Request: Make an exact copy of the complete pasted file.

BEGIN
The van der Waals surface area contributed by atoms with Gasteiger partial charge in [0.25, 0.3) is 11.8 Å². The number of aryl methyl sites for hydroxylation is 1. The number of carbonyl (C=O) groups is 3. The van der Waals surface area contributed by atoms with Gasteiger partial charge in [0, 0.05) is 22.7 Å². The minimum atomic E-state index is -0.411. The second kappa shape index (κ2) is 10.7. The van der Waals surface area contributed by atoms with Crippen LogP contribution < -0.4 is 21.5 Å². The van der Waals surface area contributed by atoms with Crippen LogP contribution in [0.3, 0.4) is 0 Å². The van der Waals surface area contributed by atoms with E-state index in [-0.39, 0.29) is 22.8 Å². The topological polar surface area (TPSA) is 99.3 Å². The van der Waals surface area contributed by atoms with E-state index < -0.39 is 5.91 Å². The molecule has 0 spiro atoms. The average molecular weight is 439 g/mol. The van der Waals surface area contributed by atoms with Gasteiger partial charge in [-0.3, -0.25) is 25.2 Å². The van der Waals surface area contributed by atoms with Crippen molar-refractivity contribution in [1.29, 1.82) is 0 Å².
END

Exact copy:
The van der Waals surface area contributed by atoms with Gasteiger partial charge in [0.25, 0.3) is 11.8 Å². The number of aryl methyl sites for hydroxylation is 1. The number of carbonyl (C=O) groups is 3. The van der Waals surface area contributed by atoms with Gasteiger partial charge in [0, 0.05) is 22.7 Å². The minimum atomic E-state index is -0.411. The second kappa shape index (κ2) is 10.7. The van der Waals surface area contributed by atoms with Crippen LogP contribution < -0.4 is 21.5 Å². The van der Waals surface area contributed by atoms with Crippen LogP contribution in [0.3, 0.4) is 0 Å². The van der Waals surface area contributed by atoms with E-state index in [-0.39, 0.29) is 22.8 Å². The topological polar surface area (TPSA) is 99.3 Å². The van der Waals surface area contributed by atoms with E-state index < -0.39 is 5.91 Å². The molecule has 0 spiro atoms. The average molecular weight is 439 g/mol. The van der Waals surface area contributed by atoms with Gasteiger partial charge in [-0.3, -0.25) is 25.2 Å². The van der Waals surface area contributed by atoms with Crippen molar-refractivity contribution in [1.29, 1.82) is 0 Å².